Monday, September 28, 2009
“For me, namazake is the best kind to drink, and I’m so into Kikusui.”
So declares apprentice manga artist Eiko Magami as she refers to Funaguchi Kikusui Ichibanshibori, a canned, non-pasteurized and undiluted nihonshu.
Turns out that 99% of sake on the market has been pasteurized twice - once straight after brewing, and another time after a decent maturation period or just prior to shipping.
Namazake, like a fine wine, has not; it continues to age in the can.
“Kikusui was released in 1972, and it was the first attempt at this kind of sake at the time,” advises Ryoko Takano at Kikusui Sake Co., Ltd., which takes its name from a Noh song concerning a 700-year-old mountain hermit, and is based in Shibata in Niigata. “This is our long-time best seller because of its fresh fragrance derived from a first-pressed and non-pasteurized method, and its full-body taste derived from the undiluted process.”
The rest of this rather wayward (and much longer) homage to one of my favourite Japanese brews is going to be published through Geek Monthly in its November issue, with feedback from DJ/producer Ken Ishii, anime writer/director Satoshi Kon, and Death Note director Shusuke Kaneko - plus an extended mix of the story will be published in book-form next year. I kid you not.
Tuesday, September 22, 2009
Thursday, September 17, 2009
There's nothing quite like seeing a brand new flick advertised here in Tokyo with fliers in which the boring Roman alphabet is expunged (or at least expanded upon) in favour of kanji, hiragana and katakana characters.
It makes it all so... Blade Runner, or at least You Only Live Twice. Yum.
Monday, September 14, 2009
When I was five-years-old, I bought a toy robot with the money my Nan gave me for my birthday: a made-in-Japan, wind-up tin carouser whose major identifying feature was a big ‘W’ emblazoned across his chest.
Just occasionally I still wonder what that ‘W’ really meant. Is it some secret identity or code? ‘W’ for ‘Wind-up’? An honest Jenglish mistake, like Wobot? Nothing earth-shattering at all?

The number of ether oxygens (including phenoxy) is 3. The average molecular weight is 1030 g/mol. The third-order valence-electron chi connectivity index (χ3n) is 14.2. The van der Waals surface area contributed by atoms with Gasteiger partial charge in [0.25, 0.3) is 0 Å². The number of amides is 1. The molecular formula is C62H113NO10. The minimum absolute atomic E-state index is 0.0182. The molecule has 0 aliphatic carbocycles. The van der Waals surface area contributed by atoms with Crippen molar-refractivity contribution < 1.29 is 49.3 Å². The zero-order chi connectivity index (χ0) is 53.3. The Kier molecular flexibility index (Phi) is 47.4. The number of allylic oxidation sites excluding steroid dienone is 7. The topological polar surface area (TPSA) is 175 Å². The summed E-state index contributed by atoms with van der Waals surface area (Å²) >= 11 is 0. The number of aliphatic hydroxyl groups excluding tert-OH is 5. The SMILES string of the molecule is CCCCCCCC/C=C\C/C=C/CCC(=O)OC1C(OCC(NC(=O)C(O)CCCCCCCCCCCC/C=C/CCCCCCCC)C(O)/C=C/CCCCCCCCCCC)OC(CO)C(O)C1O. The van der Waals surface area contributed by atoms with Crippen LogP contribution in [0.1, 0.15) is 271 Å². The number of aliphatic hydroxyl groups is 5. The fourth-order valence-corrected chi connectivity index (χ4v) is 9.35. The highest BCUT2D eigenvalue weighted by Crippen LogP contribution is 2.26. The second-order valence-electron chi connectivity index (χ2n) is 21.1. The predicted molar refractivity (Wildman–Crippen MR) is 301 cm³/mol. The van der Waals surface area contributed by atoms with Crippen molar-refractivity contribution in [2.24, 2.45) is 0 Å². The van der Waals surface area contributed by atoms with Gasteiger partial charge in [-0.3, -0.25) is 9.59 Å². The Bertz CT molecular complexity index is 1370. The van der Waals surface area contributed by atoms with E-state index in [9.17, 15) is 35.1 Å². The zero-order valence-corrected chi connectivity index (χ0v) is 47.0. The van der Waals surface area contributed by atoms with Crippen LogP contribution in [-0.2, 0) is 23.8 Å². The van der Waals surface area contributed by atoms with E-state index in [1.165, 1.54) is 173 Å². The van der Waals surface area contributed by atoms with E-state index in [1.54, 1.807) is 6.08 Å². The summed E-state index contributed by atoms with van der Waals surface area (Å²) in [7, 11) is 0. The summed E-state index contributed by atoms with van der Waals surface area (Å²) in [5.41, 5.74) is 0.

I still have old Dubya. He’s like Old Yeller, but never bites. He’s rusty, missing his arms, and has been deconstructed several times, but he still works when you tweak the metal key that’s stuck above his right foot. He sits proudly atop the mantle next to my desk, having returned to Japan from Australia over eight years ago.
We even found his mint-condition, spitting-image double at the Tin Toys Museum, which was a bit unsettling for us both.
Though not, strictly speaking, located in Tokyo – it’s actually in Yokohama, about 30 minutes by train from Tokyo Station – Teruhisa Kitahara’s museum is an essential (if somewhat hidden) must-see for any visitor to this sprawling metropolis.
The co-author of the esteemed Taschen Books tome “1000 Robots: Spaceships & Other Tin Toys” (which clocks in at a whopping 704 pages!), the prolific Kitahara-san is possibly the world’s best-known collector of tin toys – for quarter of a century now – and recently appeared on the Japanese TV antique program Kaiun!! Nandemokanteidan, as an old-school toy expert.
His excellent museum boasts a collection of some 3000 pre-plastic toys from the 1890s to the 1960s, including a swag of mint-condition ‘50s robots and quite primitive early Astro Boy collectibles.
It’s a throwback to a time (in the early ‘60s) when tin toys constituted about 60% of Japanese toy exports, before plastic gummed up the works and took the anime merchandising boom to crazy new heights!